The first Chickasaw governor to be appointed by the president of the United States

Douglas Johnston was born in Indian Territory in 1856. He was the very first governor to be appointed by the president of the United States in 1906. He served as governor of the Chickasaw Nation for over 30 years, until his death in 1939.

Johnston worked tirelessly for the Chickasaw Nation, making ratifications to the Atoka agreement and constantly working to maintain tribal control of Chickasaw schools. The ratification to the Atoka agreement allowed Chickasaws and Choctaws to review tribal citizenship cases that had been accepted by the Dawes Commission.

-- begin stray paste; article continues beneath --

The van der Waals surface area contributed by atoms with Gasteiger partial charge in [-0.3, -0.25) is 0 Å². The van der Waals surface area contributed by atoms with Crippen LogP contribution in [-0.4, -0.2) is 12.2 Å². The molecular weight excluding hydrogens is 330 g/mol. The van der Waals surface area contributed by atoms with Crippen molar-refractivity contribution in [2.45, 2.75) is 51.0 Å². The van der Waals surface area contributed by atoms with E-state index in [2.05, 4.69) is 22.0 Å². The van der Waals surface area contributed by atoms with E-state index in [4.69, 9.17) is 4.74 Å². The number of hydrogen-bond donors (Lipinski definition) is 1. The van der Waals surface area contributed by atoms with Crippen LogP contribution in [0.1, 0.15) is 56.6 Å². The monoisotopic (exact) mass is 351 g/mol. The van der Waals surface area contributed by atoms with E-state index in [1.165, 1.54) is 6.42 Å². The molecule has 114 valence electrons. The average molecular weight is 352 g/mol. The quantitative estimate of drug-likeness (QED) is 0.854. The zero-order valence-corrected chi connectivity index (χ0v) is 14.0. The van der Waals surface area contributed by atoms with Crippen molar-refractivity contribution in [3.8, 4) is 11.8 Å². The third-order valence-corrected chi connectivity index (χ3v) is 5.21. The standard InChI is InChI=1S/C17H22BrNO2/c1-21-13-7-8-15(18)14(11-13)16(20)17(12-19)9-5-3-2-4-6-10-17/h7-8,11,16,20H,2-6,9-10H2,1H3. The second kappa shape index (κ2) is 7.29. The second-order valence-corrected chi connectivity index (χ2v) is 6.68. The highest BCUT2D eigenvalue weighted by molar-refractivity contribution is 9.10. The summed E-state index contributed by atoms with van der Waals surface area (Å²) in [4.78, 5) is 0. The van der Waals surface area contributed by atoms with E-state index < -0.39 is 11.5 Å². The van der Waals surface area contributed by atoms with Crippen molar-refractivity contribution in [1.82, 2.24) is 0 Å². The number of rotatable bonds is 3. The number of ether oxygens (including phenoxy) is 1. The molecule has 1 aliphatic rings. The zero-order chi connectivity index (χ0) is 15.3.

Johnston’s administration had several legal victories that helped the Chickasaw Nation regain prosperity. Because of the changes to the Atoka agreement, the courts revoked nearly 4,000 fraudulent claims of citizenship, and saved the Chickasaw and Choctaw tribes approximately $20 million. In 1924, Johnston and the Chickasaw tribe garnered permission to sue the federal government in the U.S. Court of Claims to reacquire funds the government illegally obtained from tribal resources.

Accomplishments

  • Johnston County, Oklahoma, is named after Douglas Johnston
  • Inducted into the Oklahoma Hall of Fame in 1931
  • Inducted into the Chickasaw Hall of Fame in 1997
  • Erected the Chickasaw White House in Emet, Oklahoma